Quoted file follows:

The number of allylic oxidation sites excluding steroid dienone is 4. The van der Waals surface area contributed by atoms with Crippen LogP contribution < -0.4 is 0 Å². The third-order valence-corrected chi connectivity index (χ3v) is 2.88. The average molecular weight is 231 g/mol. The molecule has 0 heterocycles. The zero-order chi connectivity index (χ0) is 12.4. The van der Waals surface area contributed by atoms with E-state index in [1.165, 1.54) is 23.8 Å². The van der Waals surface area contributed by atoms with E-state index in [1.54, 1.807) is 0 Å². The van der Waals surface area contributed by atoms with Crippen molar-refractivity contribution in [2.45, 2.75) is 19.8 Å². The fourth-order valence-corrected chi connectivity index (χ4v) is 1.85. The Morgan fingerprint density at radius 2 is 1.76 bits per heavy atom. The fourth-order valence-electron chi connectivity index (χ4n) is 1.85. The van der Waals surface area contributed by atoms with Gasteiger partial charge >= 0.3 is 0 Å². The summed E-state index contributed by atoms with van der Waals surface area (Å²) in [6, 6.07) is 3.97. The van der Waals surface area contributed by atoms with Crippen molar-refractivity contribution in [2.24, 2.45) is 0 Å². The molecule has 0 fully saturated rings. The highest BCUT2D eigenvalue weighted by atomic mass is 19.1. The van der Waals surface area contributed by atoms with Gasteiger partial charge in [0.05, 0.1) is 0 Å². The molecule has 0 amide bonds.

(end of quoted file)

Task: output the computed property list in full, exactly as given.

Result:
The number of allylic oxidation sites excluding steroid dienone is 4. The van der Waals surface area contributed by atoms with Crippen LogP contribution < -0.4 is 0 Å². The third-order valence-corrected chi connectivity index (χ3v) is 2.88. The average molecular weight is 231 g/mol. The molecule has 0 heterocycles. The zero-order chi connectivity index (χ0) is 12.4. The van der Waals surface area contributed by atoms with E-state index in [1.165, 1.54) is 23.8 Å². The van der Waals surface area contributed by atoms with E-state index in [1.54, 1.807) is 0 Å². The van der Waals surface area contributed by atoms with Crippen molar-refractivity contribution in [2.45, 2.75) is 19.8 Å². The fourth-order valence-corrected chi connectivity index (χ4v) is 1.85. The Morgan fingerprint density at radius 2 is 1.76 bits per heavy atom. The fourth-order valence-electron chi connectivity index (χ4n) is 1.85. The van der Waals surface area contributed by atoms with Gasteiger partial charge >= 0.3 is 0 Å². The summed E-state index contributed by atoms with van der Waals surface area (Å²) in [6, 6.07) is 3.97. The van der Waals surface area contributed by atoms with Crippen molar-refractivity contribution in [2.24, 2.45) is 0 Å². The molecule has 0 fully saturated rings. The highest BCUT2D eigenvalue weighted by atomic mass is 19.1. The van der Waals surface area contributed by atoms with Gasteiger partial charge in [0.05, 0.1) is 0 Å². The molecule has 0 amide bonds.